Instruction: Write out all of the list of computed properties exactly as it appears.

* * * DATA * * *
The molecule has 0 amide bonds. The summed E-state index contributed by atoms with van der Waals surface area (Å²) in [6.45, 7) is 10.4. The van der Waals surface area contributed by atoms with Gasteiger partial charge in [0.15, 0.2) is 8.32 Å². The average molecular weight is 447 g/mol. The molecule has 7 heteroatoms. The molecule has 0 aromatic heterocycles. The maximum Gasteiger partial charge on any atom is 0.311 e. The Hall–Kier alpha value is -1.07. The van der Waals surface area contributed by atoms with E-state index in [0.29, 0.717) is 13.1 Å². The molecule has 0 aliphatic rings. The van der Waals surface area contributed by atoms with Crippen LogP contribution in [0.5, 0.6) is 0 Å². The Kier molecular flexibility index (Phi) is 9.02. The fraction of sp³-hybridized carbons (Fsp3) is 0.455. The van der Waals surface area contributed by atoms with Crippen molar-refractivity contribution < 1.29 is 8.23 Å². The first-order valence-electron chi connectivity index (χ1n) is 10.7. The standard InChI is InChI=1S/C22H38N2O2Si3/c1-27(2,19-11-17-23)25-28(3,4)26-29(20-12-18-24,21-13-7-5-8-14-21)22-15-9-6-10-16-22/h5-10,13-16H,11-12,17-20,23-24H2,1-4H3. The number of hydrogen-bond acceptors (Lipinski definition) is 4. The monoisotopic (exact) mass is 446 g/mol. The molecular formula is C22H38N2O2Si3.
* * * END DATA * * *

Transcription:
The molecule has 0 amide bonds. The summed E-state index contributed by atoms with van der Waals surface area (Å²) in [6.45, 7) is 10.4. The van der Waals surface area contributed by atoms with Gasteiger partial charge in [0.15, 0.2) is 8.32 Å². The average molecular weight is 447 g/mol. The molecule has 7 heteroatoms. The molecule has 0 aromatic heterocycles. The maximum Gasteiger partial charge on any atom is 0.311 e. The Hall–Kier alpha value is -1.07. The van der Waals surface area contributed by atoms with E-state index in [0.29, 0.717) is 13.1 Å². The molecule has 0 aliphatic rings. The van der Waals surface area contributed by atoms with Crippen LogP contribution in [0.5, 0.6) is 0 Å². The Kier molecular flexibility index (Phi) is 9.02. The fraction of sp³-hybridized carbons (Fsp3) is 0.455. The van der Waals surface area contributed by atoms with Crippen molar-refractivity contribution < 1.29 is 8.23 Å². The first-order valence-electron chi connectivity index (χ1n) is 10.7. The standard InChI is InChI=1S/C22H38N2O2Si3/c1-27(2,19-11-17-23)25-28(3,4)26-29(20-12-18-24,21-13-7-5-8-14-21)22-15-9-6-10-16-22/h5-10,13-16H,11-12,17-20,23-24H2,1-4H3. The number of hydrogen-bond acceptors (Lipinski definition) is 4. The monoisotopic (exact) mass is 446 g/mol. The molecular formula is C22H38N2O2Si3.